Government announces investigation into failed shrimp farm

Nearly two years after turning the sod for operation of an organic Shrimp Farm in the parish of St. Mark, Prime Minister Dr. Keith Mitchell is now shouting dissatisfaction as the proprietors of the project are now under investigation.

The turning of the Sod for the shrimp farm back in 2017

Dr. Mitchell told reporters at last week’s post-Cabinet Press Briefing that “significant” sums of money were collected by the proprietors who operated under the name Grenada Sustainable Aquaculture, but no investment was made.

The Prime Minister said that regional and international assistance is being sought to deal with the proprietors, and as a result of their failure to deliver as promised, changes had to be made to the CBI Programme.

“We have been disappointed in this one, we are not satisfied. We are now investigating and we are seeking support from our friends regionally and internationally to deal with the proprietors of that particular project because we know during the programme, they’ve collected significant sums of money and have not done any investment.

“Because of that, we have made some changes to the conditions of people receiving monies from CBI Programme, making sure it goes into Escrow account and they have to account for it on a regular basis with the government having oversight. Some of them don’t like it but we have to protect the name of the country.

A number of jobs were promised to residents of St. Mark by the investors during the launch in 2017.

Operations Manager of Grenada Sustainable Aquaculture, Manfred Soeffing said then: “We intend to employ, locally, as many persons as possible. With the auspices of our Chief scientist, we will train workers to run this operation, which will employ new and revolutionary technologies for raising shrimp. Some of the employees, by virtue of qualifications, will have an opportunity to secure a scholarship, attend university and attain further qualification in the subject field.”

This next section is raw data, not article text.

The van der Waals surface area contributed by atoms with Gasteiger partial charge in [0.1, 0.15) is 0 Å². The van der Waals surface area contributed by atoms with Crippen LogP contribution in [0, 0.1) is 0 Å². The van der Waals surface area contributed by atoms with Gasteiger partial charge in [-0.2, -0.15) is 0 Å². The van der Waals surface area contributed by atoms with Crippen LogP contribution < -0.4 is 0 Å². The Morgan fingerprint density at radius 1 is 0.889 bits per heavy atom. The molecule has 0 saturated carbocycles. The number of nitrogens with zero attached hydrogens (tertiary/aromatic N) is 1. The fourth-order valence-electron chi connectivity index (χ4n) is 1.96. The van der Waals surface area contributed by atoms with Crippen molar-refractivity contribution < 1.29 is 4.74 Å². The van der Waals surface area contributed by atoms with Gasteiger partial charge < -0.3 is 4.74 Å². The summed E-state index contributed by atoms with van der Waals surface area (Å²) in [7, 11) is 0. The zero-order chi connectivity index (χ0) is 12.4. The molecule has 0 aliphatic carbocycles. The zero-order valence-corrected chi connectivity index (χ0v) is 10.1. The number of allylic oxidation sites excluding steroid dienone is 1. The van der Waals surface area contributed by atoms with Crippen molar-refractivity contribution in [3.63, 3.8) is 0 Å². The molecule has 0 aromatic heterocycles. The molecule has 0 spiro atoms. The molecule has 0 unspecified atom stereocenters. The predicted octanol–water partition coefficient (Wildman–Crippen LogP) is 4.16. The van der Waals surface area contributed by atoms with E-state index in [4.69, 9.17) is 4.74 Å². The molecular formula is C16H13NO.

Despite the setback with the Shrimp farm project, the Prime Minister continues to boast about the impact that the CBI programme was having on Grenada.

Dr. Mitchell contended that Grenada’s Citizenship by Investment Programme could help with the growing concern of being under populated.

Grenada’s population of 110,000 has been stagnant for a number of years, and though the issue of under population is notably a regional problem, the fact remains that more than half of the current population of Grenada resides in the Diaspora.

According to Prime Minister Mitchell, although it is government’s job to have attractive incentives to bring Grenadians home, he believes that the CBI programme has the potential to fill the gap.

“…Half of the Grenadian population is in New York, Toronto and Miami and so on. Our job is to create opportunities so that more of our people can return. It’s not just a question of having more children, that could help to (a) certain extent and that is up to individual persons, but I think the Citizenship programme may yield additional persons”, he said.

The Prime Minister indicated that the founder of a very reputable electronic brand had applied to Grenada’s Citizenship by Investment Programme, and this signals that the country is attractive enough to encourage enough persons to come to its shores.

He said: “We had an application from one of the founders of Apple to Grenada Citizenship programme. Now when you get someone like that applying to a country – because there are several countries that are there for that individual to apply to – and for him to apply to us, it is a clear indication that people see Grenada as a choice place for being at. And you’re seeing the level of ships that are coming here, yachts that are coming here owned by billionaires, that’s a clear indication that people see Grenada as a very attractive and peaceful place”.

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